and clients. In multicast mode, a server sends
a message at fixed intervals using specified multicast addresses, while
clients listen on these addresses. Upon receiving the message, a client
exchanges several messages with the server in order to calibrate the multicast
propagation delay between the client and server. In manycast
mode, a client sends a message and expects one or more servers to reply.
Using engineered algorithms, the client selects an appropriate subset of
servers from the messages received and continues in ordinary client/server
operation with them. The manycast scheme can provide somewhat better accuracy
than the multicast scheme at the price of additional network overhead.
The reference clock driver interface is smaller, more rational and more
accurate. Support for pulse-per-second (PPS) signals has been extended
to all drivers as an intrinsic function. Most of the drivers in NTPv3 have
been converted to this interface, but some, including the PARSE subinterface,
have yet to be overhauled. New drivers have been added for several GPS
receivers now on the market.
In all except a very few cases, all timing intervals are randomized, so
that the tendency for NTPv3 to bunch messages, especially with a large
number of configured associations, is minimized.
In NTPv3 a large number of weeds and useless code had grown over the years
since the original NTPv1 code was implemented almost ten years ago. Using
a powerful weedwacker, much of the shrubbery has been removed, with effect
a substantial reduction in size of almost 40 percent.
The entire distribution has been converted to gnu automake, which should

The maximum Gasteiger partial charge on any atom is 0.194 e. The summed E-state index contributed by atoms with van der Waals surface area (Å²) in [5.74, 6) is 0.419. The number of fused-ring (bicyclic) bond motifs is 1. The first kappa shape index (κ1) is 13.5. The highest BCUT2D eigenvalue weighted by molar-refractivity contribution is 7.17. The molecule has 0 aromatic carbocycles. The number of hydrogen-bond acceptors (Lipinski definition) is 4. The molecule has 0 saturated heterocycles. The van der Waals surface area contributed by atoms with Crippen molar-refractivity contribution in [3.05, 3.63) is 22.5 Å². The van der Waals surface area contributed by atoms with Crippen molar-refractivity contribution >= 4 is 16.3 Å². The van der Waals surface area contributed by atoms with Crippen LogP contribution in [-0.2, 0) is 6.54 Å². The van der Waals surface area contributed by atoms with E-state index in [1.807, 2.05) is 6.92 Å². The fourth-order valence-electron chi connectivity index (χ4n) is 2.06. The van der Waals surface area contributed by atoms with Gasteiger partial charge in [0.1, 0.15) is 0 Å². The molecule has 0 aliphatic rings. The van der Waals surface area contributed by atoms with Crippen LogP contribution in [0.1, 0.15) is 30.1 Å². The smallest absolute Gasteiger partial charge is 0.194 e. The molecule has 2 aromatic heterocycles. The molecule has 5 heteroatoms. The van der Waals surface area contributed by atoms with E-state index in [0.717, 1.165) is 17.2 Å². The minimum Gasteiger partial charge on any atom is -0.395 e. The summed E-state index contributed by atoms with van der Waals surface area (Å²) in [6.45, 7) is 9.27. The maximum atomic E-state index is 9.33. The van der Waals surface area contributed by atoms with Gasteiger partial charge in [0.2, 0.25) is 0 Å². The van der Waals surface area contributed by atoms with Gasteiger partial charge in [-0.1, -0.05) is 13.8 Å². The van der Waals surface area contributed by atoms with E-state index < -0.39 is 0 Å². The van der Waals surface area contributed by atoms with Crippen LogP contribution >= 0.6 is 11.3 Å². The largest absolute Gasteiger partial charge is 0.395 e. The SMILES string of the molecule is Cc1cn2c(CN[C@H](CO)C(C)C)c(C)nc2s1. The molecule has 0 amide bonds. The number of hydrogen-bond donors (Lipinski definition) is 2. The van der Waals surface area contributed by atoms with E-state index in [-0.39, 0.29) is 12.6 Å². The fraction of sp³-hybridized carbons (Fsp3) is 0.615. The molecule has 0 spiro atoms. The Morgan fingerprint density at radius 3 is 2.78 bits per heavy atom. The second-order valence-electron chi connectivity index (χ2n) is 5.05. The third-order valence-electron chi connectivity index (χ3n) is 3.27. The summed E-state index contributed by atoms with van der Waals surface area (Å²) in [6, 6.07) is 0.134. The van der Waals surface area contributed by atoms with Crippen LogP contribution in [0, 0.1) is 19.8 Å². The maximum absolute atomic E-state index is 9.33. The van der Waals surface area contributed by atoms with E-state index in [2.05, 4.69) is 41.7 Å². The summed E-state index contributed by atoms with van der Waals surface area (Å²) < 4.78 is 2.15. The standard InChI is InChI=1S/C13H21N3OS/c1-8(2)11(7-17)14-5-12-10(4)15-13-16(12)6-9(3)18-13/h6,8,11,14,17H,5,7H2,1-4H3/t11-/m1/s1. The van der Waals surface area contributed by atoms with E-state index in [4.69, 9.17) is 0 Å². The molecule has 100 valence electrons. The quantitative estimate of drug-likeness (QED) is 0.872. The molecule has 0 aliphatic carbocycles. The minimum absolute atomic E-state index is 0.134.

greatly ease the task of porting to new and different programming environments,
as well as reduce the incidence of bugs due to improper handling of idiosyncratic
This release has been compiled and tested on several systems, including
SunOS 4.1.3, Solaris 2.5.1 and 2.6, Alpha 4.0, Ultrix 4.4, Linux, FreeBSD
and HP-UX 10.02. It has not been compiled for Windows NT or VMS. We are
relying on the NTP volunteer brigade to do that.
The autokey function requires an NTP header extensions field, which
is documented in an internet draft and implemented in this release. This
field holds the public-key signature and certificate; however, the detailed
format for these data have not yet been determined. It is expected this
will happen in the near future and that implementation of the required
algorithms will quickly follow using available cryptographic algorithms.
The manycast function still needs some work. Ideally, the existing I/O
routines would be enhanced to include the capability to determine the source
address on every multicast packet sent, so that the autokey function could
reliably construct the correct cryptosum. Meanwhile, the utility of manycast
in conjunction with autokey is limited to clients with only a single network
The HTML documentation has been partially updated. However, most of
the NTPv3 documentation continues to apply to NTPv4. Until the update happens,
what you see is what you get. We are always happy to accept comments, corrections
and bug reports. However, we are most thrilled upon receipt of patches
to fix the dang bugs.